28 February …


The year is revolving.  Soon it will be Spring.  Already it is light enough in the morning for the family to leave for work and school without flashlights or porch lights.

Evenings are staying light until almost 1800.

Temperatures, however, are a different story.  It is still staying in the high 20s and very low 30s.  We’ve been having snow showers almost daily … showers until sunday night.  We woke up monday to between four and six inches of new, fluffy snow (Photoshop not working … pictures next week).


Yesterday I had an appointment to have my eye measured for the surgery.  Surgery will be the end of March.


We had a breakdown in the water system one day last week.  Pressure in the tank out in the pump house dropped to zero.  Kamille was trying to do laundry and I had dishes to do.

For a bit, everything was either not working or working incorrectly.  Poor Mark …

Then we began listing … and the list started with “where all does the water go?”  Barn … chicken house … main house.  Ah ha !!!

Turned out one of the pipes at the chicken house had sprung a leak.  Quick fix.  Back in business.

Another crisis solved at Cold Comfort Farm.

But that was followed by the MAJOR crisis of winter 2017-18.

In the past, the New Year’s Crisis has occurred on the first of January (Welcome to the New Year).  The one I remember most vividly is when the well pump went out.  George and I had to haul 120 feet of pipe up out of the well, take off the old pump, put on the new pump, and reset the pipe and get it working … all while it was snowing.  Can’t remember the year, but it was not more than 10 years ago.  We have a replacement available.  I just hope the next time it goes (the old one had been in place about 30 years), it goes in better weather.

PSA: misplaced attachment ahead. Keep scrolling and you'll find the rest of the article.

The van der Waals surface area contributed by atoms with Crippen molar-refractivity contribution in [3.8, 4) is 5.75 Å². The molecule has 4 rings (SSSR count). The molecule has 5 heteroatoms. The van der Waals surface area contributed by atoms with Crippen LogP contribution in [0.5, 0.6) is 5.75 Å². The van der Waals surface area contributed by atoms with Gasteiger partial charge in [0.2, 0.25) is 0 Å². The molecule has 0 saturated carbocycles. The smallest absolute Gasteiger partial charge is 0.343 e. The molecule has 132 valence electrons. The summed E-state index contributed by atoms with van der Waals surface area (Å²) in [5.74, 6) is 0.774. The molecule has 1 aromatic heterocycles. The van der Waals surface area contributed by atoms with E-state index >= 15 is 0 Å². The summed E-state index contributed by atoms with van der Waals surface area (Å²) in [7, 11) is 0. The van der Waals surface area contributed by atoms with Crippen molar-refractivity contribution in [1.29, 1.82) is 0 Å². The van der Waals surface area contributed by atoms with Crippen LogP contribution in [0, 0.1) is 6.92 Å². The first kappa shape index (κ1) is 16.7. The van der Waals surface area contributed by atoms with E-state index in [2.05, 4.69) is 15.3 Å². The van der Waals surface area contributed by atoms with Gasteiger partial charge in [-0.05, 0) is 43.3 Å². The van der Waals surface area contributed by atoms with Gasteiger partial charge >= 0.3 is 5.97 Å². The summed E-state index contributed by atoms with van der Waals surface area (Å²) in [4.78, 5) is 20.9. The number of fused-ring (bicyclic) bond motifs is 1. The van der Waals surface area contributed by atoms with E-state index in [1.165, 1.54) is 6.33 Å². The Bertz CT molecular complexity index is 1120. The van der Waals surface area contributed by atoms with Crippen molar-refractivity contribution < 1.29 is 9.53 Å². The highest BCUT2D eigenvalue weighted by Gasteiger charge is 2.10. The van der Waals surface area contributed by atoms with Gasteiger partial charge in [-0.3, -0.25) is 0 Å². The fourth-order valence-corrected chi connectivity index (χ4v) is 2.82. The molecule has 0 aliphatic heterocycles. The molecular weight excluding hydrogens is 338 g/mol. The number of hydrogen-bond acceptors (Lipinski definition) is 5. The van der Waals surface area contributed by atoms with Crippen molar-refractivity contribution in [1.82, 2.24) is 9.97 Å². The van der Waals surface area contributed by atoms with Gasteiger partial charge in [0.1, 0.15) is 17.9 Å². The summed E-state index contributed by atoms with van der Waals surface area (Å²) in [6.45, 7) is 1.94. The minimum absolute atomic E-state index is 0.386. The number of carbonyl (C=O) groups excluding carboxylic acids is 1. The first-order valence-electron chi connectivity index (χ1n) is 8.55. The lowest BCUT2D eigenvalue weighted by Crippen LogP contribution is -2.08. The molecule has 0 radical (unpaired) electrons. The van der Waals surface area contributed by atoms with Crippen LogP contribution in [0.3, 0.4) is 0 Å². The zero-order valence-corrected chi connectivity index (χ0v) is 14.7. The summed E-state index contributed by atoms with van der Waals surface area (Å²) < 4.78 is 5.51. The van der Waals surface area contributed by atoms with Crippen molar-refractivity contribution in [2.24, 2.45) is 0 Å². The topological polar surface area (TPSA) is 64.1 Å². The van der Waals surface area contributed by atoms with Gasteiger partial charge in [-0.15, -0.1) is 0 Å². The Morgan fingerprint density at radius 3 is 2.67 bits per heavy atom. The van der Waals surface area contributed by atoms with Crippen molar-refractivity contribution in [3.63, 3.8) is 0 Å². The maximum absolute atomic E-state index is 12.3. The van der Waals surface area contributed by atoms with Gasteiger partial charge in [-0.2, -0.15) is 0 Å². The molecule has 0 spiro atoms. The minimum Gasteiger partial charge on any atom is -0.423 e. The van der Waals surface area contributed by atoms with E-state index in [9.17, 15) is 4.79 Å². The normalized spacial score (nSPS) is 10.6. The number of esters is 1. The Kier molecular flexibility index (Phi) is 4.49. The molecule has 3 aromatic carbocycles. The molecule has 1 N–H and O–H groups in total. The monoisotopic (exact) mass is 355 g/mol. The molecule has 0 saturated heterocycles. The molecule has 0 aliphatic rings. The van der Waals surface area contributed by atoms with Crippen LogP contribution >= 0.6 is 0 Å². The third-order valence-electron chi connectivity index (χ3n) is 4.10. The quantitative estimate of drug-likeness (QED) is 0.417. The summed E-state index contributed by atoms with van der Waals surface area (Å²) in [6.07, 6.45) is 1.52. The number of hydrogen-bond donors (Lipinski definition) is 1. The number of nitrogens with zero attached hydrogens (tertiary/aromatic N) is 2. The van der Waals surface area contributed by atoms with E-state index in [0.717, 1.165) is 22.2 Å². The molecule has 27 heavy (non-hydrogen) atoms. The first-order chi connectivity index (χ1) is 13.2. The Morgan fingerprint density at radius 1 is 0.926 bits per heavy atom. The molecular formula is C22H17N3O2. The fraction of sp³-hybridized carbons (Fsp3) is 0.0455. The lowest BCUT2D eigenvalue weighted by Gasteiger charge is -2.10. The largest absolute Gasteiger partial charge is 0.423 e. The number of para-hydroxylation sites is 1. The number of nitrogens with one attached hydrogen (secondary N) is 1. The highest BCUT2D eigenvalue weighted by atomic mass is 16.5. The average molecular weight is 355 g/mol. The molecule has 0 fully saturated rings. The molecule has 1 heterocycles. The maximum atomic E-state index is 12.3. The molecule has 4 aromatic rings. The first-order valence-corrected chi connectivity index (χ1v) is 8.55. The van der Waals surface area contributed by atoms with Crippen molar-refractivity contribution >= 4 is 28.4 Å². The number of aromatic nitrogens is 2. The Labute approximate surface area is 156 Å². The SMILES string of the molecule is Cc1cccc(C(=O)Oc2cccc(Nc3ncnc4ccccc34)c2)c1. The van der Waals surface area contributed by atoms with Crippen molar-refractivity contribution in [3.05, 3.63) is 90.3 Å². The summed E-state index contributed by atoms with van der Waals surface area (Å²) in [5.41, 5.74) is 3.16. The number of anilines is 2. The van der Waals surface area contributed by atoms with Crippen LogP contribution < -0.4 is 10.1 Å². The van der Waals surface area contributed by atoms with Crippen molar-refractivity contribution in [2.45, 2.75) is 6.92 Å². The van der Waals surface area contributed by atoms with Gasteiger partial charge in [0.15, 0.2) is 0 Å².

But back to this year’s crisis.

Last week we had a situation when the water to the hot water heater (a flash heater) had frozen and then thawed with no problem.  Yesterday was a different situation.  Something in there broke and I got home from the eye doc appointment to about half an inch of water on the floor in the kitchen/clothes washer area.

We got it cleaned up (the ShopVac George had bought cleaned up water … thanks George) and the drip was rerouted out of the house by dinnertime.

Mark and Kamille went to town right away and came home with a new water heater.  It was in place by bedtime.

This morning Mark is on his way to a plumbing supply store in Medford to get the parts he needs to get the house’s hot water supply working.

He will also be getting the parts he needs to repair the tractor with the snow plow so he will be ready to open the drive and the road between our drive and next road down.  We are expecting snow Snow SNOW tonight and for the next three days.

Taking care of Cold Comfort Farm can be a fulltime job in the winter.


While going through another set of shelves in the process of sorting and clearing, I found a book I don’t remember seeing before.  “Labyrinth” by a Brit, published in 2005.

It is a story about an archaeologist and is set in the  current time and at the time of the Crusade against the Cathars.

I’ve been interested in the Languedoc for some time, so I’m enjoying the reading.